“There is clearly no ‘one size fits all’ governance structure,” the report says. “Governance structures ranged from those in which the board had complete power and the membership none, to organizations in which the membership could make policy on its own or even overrule the board.” At the American Red Cross, for instance, power rests with the board; at the YMCA, the membership elects the board, amends the bylaws, votes on policies, and may overrule the board — in theory least.

Regardless of what the bylaws say, however, at most organizations the board exercises the most power. “While the membership may appear to have significant powers,” the report says, “in practice the influence of the membership may be limited by infrequent opportunities to exercise power, lack of affiliate representation on the national board, little control over the agenda, lack of experience and cohesion among affiliate representatives and infrequent meetings of the membership.”

In some cases, the lack of membership involvement is “the way the [national] staff wants it,” Houchin said in an interview. “It makes their lives easier,” because they can run the organization more efficiently without a cacophony of opinions from the field.

Too Much Democracy?

After all, too much democracy can bog down an organization in endless debate. Sometimes, it takes a strong centralized leader to get things done and respond quickly to changing circumstances. When the American Cancer Society tried to increase member representation some years ago, the study says, it ended up with a 275-member board of directors. The society reorganized its unwieldy governing structure and now has 43 members on the board.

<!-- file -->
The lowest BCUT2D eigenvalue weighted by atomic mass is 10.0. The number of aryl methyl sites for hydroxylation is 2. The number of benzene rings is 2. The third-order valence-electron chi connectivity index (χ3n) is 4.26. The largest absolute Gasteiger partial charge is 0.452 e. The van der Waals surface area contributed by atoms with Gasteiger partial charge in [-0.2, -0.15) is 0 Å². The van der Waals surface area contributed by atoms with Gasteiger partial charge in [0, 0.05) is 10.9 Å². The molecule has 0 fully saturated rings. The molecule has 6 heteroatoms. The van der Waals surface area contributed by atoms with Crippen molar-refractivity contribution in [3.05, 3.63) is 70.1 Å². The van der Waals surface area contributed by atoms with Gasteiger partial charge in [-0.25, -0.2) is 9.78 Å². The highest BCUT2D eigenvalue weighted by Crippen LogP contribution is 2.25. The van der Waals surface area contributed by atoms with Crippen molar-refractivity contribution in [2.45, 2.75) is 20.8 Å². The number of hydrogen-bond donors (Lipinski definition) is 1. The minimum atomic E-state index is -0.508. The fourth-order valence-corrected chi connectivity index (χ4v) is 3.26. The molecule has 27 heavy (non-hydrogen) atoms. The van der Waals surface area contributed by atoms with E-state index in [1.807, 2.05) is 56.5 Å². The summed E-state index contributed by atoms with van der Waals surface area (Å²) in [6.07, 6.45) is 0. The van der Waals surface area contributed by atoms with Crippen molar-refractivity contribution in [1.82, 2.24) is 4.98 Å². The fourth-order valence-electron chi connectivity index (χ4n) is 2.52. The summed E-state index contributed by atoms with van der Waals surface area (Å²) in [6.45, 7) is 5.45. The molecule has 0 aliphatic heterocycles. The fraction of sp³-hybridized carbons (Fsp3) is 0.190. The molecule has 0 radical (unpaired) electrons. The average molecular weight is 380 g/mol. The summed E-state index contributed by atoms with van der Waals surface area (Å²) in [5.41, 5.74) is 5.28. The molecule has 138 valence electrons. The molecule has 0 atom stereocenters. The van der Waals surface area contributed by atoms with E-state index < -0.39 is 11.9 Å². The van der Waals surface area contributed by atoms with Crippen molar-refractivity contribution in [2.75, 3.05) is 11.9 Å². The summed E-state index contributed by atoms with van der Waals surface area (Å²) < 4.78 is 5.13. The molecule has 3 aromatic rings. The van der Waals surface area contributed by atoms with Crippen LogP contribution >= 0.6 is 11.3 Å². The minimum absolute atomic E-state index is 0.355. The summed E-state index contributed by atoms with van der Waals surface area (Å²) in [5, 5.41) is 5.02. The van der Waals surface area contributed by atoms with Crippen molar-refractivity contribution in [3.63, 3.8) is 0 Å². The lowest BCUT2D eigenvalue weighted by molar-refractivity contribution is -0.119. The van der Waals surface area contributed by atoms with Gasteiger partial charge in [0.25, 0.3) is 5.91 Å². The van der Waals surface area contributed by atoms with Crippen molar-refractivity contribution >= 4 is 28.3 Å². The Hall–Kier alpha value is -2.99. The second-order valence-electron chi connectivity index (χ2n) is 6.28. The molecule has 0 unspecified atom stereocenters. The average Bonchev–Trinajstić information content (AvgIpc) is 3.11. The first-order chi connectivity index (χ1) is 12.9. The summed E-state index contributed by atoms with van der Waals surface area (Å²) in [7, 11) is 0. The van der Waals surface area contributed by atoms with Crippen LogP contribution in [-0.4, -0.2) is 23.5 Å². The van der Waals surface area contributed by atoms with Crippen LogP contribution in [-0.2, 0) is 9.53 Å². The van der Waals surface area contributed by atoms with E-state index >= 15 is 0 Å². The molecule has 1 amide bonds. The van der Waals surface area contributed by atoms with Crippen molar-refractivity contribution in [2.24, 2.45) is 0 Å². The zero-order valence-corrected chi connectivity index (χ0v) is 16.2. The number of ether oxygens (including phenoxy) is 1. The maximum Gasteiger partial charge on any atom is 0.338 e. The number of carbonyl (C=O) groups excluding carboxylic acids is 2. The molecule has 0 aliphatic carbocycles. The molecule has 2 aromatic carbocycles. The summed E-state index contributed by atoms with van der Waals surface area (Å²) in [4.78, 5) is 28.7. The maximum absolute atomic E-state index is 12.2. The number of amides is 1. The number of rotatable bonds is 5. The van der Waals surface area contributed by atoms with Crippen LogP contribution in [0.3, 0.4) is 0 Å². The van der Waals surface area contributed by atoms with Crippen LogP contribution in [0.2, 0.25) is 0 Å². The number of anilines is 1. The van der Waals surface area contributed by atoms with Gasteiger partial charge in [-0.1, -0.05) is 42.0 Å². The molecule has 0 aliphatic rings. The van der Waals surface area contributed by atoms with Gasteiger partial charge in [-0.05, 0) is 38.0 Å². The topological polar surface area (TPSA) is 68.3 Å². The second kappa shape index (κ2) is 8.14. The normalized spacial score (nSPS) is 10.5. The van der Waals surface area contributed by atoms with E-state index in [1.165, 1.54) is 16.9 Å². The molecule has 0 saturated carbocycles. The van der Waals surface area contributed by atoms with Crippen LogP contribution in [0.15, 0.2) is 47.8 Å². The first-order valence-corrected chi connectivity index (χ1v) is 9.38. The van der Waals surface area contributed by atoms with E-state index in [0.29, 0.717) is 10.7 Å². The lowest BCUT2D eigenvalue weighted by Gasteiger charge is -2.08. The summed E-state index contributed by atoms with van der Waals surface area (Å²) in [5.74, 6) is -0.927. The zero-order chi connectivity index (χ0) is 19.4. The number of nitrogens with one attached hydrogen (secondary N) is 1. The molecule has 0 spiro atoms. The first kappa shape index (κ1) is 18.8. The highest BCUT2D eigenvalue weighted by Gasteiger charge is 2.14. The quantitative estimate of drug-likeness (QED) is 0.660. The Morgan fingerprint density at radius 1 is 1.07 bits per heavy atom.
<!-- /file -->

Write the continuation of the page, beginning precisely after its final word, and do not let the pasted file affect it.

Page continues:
On the other hand, Widmer added in an interview, the staffs “have these members whose input they require. There is this balancing act that these organizations are in. It’s not that they’re doing anything wrong.”

In fact, Houchin says that sometimes “it’s the members’ fault” for not trying to exercise their voices. David Bahlmann, who has served as chief executive officer of Big Brothers/Big Sisters of America and Camp Fire Boys & Girls, said members often feel that they’re too busy to get involved in the national organization, figuring things will run fine without them. To take advantage of the power given in bylaws, he said, “you’ve got to get off your duff and do it.”